Italian stocks fall as Prime Minister Mario Monti resigns


Mario Monti had planned to serve until April 2013 when the current parliamentary term runs out.


Gabriel Bouys

The announcement that Italian Prime Minister Mario Monti plans to resign sent Italian stocks plummeting on Monday.

The main Italian stock index fell 3.1 percent, while other indexes throughout Europe were also lower.

BBC News noted that banks were the "worst hit among shares."

Reuters reported that analysts attributed the volatility in the stock market to uncertainty regarding the make-up of Italy's next government, rather than the prospect of Berlusconi's return to power.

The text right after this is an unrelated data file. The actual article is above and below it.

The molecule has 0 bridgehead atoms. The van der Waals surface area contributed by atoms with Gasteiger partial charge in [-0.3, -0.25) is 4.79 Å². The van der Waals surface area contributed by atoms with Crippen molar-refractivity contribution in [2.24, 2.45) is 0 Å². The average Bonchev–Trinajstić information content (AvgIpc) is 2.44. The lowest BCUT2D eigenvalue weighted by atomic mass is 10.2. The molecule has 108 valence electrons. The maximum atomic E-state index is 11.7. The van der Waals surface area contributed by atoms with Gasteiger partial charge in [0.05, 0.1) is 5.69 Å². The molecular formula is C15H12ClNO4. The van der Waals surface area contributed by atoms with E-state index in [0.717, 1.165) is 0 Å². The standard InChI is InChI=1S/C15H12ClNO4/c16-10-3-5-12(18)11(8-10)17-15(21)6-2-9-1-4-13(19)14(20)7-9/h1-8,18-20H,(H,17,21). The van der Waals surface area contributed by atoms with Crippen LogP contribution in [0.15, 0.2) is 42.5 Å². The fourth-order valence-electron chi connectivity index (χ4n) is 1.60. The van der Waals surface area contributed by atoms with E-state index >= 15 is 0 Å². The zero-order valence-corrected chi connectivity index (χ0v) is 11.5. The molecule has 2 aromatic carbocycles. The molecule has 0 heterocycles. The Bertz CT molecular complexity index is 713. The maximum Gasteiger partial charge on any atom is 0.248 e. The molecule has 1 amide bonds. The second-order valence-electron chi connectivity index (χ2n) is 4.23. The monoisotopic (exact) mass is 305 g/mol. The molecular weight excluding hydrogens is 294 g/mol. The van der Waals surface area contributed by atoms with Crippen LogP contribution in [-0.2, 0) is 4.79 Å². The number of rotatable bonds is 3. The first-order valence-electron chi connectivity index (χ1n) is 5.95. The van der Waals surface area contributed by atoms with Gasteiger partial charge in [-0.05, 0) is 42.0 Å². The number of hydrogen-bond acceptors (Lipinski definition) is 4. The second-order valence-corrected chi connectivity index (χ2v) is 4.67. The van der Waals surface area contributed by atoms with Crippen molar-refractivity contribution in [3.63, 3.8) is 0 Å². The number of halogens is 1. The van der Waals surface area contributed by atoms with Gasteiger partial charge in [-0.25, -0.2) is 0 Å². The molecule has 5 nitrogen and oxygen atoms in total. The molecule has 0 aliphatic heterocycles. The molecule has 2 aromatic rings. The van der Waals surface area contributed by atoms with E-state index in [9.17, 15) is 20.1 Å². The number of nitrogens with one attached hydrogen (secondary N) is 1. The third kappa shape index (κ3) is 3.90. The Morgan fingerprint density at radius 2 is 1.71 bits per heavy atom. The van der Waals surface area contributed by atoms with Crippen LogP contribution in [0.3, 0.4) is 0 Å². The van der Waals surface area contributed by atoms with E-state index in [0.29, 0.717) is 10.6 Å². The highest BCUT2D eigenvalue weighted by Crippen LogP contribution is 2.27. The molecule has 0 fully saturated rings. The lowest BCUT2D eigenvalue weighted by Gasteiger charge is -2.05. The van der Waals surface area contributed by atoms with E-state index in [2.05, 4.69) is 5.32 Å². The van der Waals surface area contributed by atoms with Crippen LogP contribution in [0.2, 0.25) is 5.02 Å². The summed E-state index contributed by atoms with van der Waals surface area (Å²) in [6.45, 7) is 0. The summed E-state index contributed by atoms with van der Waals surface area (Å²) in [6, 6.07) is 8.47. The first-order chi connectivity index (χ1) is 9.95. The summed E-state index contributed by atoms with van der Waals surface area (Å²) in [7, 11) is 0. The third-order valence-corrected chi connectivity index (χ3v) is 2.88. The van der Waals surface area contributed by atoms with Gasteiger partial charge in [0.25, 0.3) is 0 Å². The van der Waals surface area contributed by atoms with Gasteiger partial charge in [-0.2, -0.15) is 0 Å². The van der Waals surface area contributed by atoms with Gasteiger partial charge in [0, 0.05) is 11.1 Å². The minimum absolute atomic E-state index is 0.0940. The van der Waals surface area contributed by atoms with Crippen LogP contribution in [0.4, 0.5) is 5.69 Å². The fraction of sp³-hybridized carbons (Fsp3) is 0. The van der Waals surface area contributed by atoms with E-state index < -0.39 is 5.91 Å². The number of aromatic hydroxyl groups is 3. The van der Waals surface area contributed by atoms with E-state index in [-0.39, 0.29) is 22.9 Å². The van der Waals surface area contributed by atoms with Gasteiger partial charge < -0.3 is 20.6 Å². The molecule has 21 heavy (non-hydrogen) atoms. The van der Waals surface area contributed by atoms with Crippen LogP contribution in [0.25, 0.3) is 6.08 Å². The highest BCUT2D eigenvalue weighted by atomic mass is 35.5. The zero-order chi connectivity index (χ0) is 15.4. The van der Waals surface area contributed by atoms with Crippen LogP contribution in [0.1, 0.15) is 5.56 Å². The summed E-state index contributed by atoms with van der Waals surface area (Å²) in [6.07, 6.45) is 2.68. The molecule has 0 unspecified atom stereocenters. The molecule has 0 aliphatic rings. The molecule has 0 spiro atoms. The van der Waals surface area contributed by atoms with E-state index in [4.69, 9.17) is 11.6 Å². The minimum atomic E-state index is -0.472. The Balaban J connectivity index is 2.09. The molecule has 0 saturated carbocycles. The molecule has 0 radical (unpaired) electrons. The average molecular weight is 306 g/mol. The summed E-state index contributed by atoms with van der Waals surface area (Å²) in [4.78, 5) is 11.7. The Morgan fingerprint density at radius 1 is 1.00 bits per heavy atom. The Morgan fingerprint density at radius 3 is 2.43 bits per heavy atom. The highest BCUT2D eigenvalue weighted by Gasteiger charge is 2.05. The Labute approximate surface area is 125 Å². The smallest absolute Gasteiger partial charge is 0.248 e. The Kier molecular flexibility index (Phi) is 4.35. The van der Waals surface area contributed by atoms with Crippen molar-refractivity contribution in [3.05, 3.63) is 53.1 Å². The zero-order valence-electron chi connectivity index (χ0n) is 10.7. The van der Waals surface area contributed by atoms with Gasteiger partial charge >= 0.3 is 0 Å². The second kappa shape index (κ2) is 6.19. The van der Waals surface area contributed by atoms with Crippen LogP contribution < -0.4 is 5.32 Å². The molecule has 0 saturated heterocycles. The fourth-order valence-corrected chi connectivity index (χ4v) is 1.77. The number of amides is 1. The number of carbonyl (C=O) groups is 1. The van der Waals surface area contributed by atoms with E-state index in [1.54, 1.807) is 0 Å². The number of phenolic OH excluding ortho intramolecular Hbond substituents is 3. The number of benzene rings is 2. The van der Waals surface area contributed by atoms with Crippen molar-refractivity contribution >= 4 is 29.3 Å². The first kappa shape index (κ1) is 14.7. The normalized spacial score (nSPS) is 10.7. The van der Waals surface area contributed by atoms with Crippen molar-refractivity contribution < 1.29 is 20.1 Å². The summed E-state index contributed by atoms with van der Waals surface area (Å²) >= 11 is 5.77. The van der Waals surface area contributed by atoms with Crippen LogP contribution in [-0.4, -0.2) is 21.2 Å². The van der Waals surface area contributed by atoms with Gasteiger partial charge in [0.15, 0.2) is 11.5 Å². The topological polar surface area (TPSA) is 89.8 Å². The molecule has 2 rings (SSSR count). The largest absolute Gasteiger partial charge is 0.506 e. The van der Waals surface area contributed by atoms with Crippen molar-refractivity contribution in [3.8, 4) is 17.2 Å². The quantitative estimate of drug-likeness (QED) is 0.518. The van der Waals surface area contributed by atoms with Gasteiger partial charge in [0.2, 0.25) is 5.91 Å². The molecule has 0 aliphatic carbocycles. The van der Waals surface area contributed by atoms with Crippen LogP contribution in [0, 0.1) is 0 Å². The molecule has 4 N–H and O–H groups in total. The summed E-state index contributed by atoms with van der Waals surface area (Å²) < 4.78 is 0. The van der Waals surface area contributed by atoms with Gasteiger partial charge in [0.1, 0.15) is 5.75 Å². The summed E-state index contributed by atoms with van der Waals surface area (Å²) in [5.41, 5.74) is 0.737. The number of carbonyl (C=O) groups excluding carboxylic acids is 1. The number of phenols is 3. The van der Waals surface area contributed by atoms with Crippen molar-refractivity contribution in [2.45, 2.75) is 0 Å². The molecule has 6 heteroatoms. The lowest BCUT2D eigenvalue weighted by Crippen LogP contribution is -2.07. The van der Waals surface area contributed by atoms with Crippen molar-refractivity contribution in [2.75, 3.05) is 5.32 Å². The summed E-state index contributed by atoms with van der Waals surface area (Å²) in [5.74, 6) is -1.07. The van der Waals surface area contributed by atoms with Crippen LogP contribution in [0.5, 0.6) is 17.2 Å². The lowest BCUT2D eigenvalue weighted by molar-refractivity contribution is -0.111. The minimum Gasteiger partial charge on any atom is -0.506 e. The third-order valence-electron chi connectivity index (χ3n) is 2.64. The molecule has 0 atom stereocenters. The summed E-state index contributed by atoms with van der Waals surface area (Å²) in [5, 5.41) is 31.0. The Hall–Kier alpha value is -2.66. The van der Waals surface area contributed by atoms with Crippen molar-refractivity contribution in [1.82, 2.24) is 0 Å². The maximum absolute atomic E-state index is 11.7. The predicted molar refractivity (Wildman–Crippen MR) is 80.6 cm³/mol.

"[Monti’s] decision has clearly been met with anxiety in the markets, with Monti’s government seen as imperative to Italy’s stability,” Craig Erlam, market analyst for London-based Alpari, told AP.

Monti announced on Saturday he would resign following the passing of the 2013 budget, and said it was impossible to carry on in government after the political party of Silvio Berlusconi withdrew its support for the government and said Berlusconi would run to become premier for a fifth time. 

"I'm returning sadly to public service," Berlusconi told reporters over the weekend, in the middle of watching a practice session at the soccer club he owns, AC Milan. (The comments were broadcast on the news network he also owns, TGCOM24.)

"And again I'm doing it out of a sense of responsibility," the 76-year-old, three-time prime minister said.

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